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Masthead float


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I thought I would like to assure Graham, Alan and all CS sailors that the masthead float works as intended.  That is, with 'Moby Turtle' the streamlined turtle ball in place atop the mizzen mast of my CS17 yesterday, there was no turtling, just a capsize.  The masts lay flat on the surface.  This was not planned, unfortunately, but I'm not up to relating the details yet.  Nothing injured but my ego.

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Paul ,


Thanks for the feedback. It does not matter how many times we test something, there is nothing like a real life situation with Murphy watching for a chance to get us.


I do not need to know how or why you capsized. Most of mine have been my screwups.

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I appreciate your capacity to manage the ego-thing enough to share this part of your story… good to know. Thanks.  It gives some added assurance to those who made and use a mast float that one can be spared some of the “worse” aspects of a capsize… such as the boat wanting to roll over or actually turtling. 

If you feel up to it, I find myself wondering about some of how elements of managing a capsize would go… I hope you might eventually be willing to describe a bit of your recovering process. I’ve seen the B&B capsize camp and other videos but I’m sure an actual unplanned capsize would be a LOT wilder and out of control. 

I’ve not done a capsize drill yet (work has been impeding my water play this summer and even more distracting than family things). But I finally did get out of my CS15 one day to try some reboarding from deep water.  The only good success of various reboarding methods was for me to put both feet into a couple steps in my emergency strap ladder attached to the transom… I found using only one foot in a step required too much force to get my body out of the water than a single leg wanted to provide.  I still haven’t tried the little aluminum ladder I installed on my CS17m3… almost tried it last week… soon.  At least The Wheezer successfully used it a few weeks ago when she just wanted to swim a while when she was with me for a local sailboat race.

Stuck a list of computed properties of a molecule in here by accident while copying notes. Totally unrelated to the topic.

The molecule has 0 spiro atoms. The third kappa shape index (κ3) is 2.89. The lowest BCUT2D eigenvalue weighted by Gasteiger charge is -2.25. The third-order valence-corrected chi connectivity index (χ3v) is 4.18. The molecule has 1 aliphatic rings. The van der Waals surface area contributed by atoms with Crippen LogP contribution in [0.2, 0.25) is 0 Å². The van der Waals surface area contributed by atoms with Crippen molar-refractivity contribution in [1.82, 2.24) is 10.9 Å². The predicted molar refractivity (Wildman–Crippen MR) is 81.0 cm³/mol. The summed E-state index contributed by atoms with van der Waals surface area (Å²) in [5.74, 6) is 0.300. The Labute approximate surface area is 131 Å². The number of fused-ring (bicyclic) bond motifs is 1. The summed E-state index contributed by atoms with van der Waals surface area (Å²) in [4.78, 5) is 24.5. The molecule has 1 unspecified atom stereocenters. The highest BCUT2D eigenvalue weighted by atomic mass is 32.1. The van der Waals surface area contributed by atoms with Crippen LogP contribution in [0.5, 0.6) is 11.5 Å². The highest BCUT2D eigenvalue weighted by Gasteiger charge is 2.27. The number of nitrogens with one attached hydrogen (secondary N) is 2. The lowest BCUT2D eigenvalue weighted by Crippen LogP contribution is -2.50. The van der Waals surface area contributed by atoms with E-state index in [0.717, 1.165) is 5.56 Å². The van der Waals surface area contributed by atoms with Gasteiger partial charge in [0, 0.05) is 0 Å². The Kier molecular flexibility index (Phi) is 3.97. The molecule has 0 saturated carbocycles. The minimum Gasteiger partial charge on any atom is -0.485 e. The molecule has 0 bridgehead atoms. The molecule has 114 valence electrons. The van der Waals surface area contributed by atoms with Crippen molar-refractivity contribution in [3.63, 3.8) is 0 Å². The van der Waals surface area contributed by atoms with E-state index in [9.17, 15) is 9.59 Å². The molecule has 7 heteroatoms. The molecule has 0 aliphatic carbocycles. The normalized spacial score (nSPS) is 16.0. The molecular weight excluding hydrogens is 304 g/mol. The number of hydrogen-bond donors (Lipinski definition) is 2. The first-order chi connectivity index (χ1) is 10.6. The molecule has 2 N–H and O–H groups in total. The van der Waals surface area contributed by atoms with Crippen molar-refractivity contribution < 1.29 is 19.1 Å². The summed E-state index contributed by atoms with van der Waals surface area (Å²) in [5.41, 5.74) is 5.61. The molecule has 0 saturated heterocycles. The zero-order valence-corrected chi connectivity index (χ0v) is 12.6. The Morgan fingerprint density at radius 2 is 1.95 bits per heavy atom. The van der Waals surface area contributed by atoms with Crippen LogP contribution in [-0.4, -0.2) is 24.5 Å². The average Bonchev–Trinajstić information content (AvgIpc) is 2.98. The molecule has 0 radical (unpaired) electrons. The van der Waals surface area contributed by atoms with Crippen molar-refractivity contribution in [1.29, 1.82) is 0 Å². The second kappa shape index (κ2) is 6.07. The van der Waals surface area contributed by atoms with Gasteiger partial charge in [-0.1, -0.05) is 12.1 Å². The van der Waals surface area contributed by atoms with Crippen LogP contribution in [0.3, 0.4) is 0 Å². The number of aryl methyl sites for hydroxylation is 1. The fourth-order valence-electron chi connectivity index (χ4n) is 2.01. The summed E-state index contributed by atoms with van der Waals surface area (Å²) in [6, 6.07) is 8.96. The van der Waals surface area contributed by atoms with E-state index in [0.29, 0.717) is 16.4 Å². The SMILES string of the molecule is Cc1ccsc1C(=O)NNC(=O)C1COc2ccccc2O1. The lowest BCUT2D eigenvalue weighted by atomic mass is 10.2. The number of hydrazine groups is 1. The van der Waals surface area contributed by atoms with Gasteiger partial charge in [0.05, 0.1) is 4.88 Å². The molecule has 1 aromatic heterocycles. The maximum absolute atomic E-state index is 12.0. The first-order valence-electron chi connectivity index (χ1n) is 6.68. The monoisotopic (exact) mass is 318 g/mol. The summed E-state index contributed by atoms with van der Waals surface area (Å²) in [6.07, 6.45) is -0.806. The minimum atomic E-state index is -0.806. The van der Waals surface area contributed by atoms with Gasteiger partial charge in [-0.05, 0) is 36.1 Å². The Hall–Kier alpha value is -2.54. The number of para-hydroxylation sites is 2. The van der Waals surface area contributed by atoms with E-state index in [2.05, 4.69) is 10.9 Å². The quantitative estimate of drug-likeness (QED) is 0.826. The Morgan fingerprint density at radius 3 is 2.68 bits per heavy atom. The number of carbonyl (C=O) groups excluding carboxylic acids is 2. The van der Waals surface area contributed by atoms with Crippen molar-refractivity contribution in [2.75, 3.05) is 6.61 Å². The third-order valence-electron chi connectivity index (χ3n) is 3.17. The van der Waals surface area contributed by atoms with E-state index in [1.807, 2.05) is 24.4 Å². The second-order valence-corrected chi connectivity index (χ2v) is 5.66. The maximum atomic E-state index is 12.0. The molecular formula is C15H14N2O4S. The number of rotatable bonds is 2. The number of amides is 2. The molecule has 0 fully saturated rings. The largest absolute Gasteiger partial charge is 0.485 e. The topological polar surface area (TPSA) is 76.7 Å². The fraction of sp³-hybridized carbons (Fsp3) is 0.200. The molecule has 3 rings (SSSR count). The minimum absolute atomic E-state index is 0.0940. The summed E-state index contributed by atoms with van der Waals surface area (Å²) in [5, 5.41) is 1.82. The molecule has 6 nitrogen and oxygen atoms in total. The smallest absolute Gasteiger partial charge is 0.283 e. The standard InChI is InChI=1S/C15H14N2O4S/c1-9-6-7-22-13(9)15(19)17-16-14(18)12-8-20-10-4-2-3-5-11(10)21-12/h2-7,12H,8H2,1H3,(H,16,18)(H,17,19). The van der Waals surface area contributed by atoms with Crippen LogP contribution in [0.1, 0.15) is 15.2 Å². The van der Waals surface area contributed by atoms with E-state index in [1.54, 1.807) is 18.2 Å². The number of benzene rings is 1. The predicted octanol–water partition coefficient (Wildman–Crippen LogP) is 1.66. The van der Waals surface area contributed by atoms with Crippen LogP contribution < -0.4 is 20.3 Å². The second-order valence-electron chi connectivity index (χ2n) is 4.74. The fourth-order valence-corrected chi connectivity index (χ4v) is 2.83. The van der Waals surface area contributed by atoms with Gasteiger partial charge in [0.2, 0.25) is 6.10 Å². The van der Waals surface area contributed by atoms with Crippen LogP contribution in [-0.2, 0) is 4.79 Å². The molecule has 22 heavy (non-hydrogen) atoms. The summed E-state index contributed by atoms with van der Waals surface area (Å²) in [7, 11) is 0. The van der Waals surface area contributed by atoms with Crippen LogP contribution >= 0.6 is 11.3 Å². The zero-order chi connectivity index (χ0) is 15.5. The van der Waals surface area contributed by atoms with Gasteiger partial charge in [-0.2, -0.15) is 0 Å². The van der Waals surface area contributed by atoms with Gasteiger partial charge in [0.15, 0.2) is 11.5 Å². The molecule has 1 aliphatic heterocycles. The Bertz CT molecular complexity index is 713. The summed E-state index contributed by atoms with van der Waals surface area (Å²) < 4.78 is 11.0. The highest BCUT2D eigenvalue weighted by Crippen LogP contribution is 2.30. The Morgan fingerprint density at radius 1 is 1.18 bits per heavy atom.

A few more of my musing wonderings… did the actual righting of your 17’ go ok?  Was the water inside bailed out or could you just sail on for a while?  Were you alone?  😬. How was getting back on board for you?  How did loose stuff in the boat and things stored under the hatches do?  I would think/hope that an anchor in the anchor well would likely stay in place if the mast float kept the boat at 90 degrees from upright. 

These are just questions that arise in my thinking about the likely eventuality.  I guess, Paul, I’d better get myself to do some capsize drills to learn some of this firsthand. 🙂


And, I recall Moby from my visit back in 2020… I think your B&B float was still in the experimental stage (8 sided plywood fish structure… I suspect the new kit with foam insulation makes for an easier build.)



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As one of the few, if only people who turtled a Mark III, I know the feeling of not wanting to share. I considered myself a pretty accomplished sailor, with a lot of experience in much worse condition than "that day". I owned a Sea Pearl for 13 years and sailed it in much crazier conditions and took pride in never capsizing it. I've raced Thistles and had many speedy boats over the years.


So it took me awhile to fess up that I'd turtled Skeena. Lost some gear. Had to be towed by some clueless law enforcement jamokes. It took me awhile to realize in telling the story it helped me think through the event to make better choices going forward. And sharing with others hopefully helps them.


I'm 100% sure if that day happened again it would be a different outcome.  And time fixed my ego. 

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